>
> ungetch(c) /* it's not a number */
>
> I don't understand this. This pushes the character (c) back to input
> if it is not a number. But this creates an infinite cycle of finding a
> non-number, pushing it back to input, reading the next character on
> the input, finding it to be the same non-digit character and pushing
> it back again.

If you call the same function again without doing anything else,
it will behave as you say. Presumably, though, after you've read
a number and swallowed all the input up to a non-number, your next
action would be to read and do something non-numeric with the non-
number. For example, if the input file looks like

1+(2-3)*5

.... you'd probably want to examine and do something with the
interstitial characters, not just ignore them without even
knowing what they were.

> Shouldn't this line be omitted, so that we can just skip to 'return
> 0', so that we can progress to the next character in the input?

You'll process the next character(s) in some other way. There's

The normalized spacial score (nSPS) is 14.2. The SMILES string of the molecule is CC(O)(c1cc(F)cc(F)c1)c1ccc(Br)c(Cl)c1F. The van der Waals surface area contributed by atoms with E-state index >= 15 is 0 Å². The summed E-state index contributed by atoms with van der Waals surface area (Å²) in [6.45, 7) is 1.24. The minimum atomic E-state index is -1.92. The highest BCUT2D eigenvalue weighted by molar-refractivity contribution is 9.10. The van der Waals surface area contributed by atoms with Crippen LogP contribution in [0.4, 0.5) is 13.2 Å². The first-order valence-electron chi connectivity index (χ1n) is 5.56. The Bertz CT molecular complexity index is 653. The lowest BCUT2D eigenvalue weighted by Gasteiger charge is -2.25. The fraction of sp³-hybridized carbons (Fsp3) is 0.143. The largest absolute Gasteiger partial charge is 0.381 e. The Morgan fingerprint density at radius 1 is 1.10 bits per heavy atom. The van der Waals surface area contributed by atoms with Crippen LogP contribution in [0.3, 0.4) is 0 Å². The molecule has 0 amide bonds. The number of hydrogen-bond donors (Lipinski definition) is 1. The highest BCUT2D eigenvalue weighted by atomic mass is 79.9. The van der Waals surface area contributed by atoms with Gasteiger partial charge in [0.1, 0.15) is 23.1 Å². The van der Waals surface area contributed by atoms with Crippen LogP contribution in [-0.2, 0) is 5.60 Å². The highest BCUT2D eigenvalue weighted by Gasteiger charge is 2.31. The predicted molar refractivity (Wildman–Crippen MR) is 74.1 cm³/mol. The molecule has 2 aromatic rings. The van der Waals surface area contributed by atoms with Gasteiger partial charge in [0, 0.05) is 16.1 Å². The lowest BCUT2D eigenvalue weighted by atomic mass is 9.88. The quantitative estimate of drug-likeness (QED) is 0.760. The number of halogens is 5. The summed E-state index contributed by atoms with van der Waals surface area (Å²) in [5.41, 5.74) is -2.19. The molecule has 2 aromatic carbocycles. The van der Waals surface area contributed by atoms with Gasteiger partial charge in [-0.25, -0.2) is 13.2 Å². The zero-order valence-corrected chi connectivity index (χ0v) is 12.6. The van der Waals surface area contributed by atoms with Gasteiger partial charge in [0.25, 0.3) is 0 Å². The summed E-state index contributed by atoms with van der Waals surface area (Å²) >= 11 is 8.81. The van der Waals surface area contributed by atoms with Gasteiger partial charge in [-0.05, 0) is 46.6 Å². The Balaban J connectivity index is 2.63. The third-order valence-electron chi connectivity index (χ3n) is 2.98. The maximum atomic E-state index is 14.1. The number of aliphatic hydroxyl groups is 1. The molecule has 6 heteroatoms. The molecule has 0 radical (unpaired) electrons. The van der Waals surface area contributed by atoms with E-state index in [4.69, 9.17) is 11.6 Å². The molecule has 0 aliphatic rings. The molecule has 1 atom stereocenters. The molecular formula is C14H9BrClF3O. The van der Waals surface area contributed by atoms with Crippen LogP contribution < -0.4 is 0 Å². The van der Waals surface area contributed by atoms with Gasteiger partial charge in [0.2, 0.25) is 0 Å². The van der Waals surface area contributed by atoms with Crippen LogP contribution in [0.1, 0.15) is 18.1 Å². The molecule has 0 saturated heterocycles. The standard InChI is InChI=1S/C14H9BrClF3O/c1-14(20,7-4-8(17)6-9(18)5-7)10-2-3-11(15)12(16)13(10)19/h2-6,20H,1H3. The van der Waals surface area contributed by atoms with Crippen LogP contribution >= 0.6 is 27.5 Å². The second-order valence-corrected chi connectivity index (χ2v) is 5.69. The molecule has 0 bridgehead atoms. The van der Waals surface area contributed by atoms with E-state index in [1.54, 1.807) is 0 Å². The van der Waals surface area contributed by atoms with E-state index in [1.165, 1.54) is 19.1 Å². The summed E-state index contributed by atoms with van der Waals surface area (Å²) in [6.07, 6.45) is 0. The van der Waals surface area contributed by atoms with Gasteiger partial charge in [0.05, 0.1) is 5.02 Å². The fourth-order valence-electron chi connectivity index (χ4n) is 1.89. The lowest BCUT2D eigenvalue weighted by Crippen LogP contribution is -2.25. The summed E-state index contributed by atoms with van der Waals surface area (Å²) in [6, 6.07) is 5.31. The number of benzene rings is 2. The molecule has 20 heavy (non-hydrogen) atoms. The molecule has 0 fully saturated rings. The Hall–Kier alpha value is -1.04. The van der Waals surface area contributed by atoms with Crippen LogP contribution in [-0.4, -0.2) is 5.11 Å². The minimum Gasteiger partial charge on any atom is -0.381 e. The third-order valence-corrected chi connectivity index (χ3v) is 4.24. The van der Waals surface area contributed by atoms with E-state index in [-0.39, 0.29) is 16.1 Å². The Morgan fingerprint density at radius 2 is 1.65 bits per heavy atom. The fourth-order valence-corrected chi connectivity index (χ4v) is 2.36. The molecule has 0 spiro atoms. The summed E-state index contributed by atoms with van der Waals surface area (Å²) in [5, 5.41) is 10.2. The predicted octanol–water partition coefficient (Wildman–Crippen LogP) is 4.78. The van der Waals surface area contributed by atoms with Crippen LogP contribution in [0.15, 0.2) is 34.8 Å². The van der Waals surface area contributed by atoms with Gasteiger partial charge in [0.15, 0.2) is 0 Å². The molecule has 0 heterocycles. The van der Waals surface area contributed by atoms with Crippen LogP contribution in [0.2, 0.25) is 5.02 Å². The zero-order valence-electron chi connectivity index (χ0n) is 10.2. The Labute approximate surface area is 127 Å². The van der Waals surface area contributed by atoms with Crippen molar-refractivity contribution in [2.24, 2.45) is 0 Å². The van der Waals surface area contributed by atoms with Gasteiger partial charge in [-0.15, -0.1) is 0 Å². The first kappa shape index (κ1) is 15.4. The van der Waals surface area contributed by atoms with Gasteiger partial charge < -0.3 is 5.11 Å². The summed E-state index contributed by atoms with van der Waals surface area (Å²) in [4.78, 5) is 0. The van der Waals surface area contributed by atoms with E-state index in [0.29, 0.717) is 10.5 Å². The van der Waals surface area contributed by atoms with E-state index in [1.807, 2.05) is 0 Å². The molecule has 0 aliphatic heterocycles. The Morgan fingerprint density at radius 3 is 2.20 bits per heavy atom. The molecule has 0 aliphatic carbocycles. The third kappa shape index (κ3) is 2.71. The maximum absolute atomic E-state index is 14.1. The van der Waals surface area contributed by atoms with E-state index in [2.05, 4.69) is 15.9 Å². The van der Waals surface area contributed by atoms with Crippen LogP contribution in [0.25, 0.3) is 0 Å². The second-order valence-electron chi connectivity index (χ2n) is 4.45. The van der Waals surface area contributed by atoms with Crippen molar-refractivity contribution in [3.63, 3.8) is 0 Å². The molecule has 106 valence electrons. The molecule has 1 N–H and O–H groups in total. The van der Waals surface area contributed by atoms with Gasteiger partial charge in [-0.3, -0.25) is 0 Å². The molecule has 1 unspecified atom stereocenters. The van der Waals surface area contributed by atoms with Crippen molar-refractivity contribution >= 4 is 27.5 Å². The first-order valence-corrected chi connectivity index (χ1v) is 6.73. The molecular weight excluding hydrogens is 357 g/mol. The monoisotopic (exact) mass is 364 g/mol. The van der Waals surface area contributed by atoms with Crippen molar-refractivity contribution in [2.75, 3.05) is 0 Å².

a stream of numbers and non-numbers; both components are meaningful.

--
Eric Sosman
d

Eric Sosman, Feb 11, 2012
5. ### TomGuest

On Feb 11, 9:36 pm, Ian Collins <> wrote:

> Followed by a return.  This function has done its job (extracting an
> integer from the stream) so it has to push the last character it read
> back into the stream.  If it didn't, that character would be lost.
>
> --
> Ian Collins

Yes, I see your point. Thank you.

However, if the function is called using the for loop on p.96 then we
will see the behaviour I described, won't we?

The code that calls the function should account for a non-numerical
character, but it seems like the code on p.96 does not.

Is this right?

Thanks again,
Tom

Tom, Feb 11, 2012
6. ### Ian CollinsGuest

On 02/12/12 11:18 AM, Tom wrote:
> On Feb 11, 9:36 pm, Ian Collins<> wrote:
>
>> Followed by a return. This function has done its job (extracting an
>> integer from the stream) so it has to push the last character it read
>> back into the stream. If it didn't, that character would be lost.

> Yes, I see your point. Thank you.
>
> However, if the function is called using the for loop on p.96 then we
> will see the behaviour I described, won't we?

There isn't a loop on that page. But yes, if you where to blindly call
the function without checking the result you would be in a loop.

> The code that calls the function should account for a non-numerical
> character, but it seems like the code on p.96 does not.

The code is nothing more than a function to read an integer. Whatever
calls it determines what to do next.

--
Ian Collins

Ian Collins, Feb 11, 2012
7. ### TomGuest

On Feb 11, 10:38 pm, Ian Collins <> wrote:
> On 02/12/12 11:18 AM, Tom wrote:
>
> > On Feb 11, 9:36 pm, Ian Collins<>  wrote:

>
> >> Followed by a return.  This function has done its job (extracting an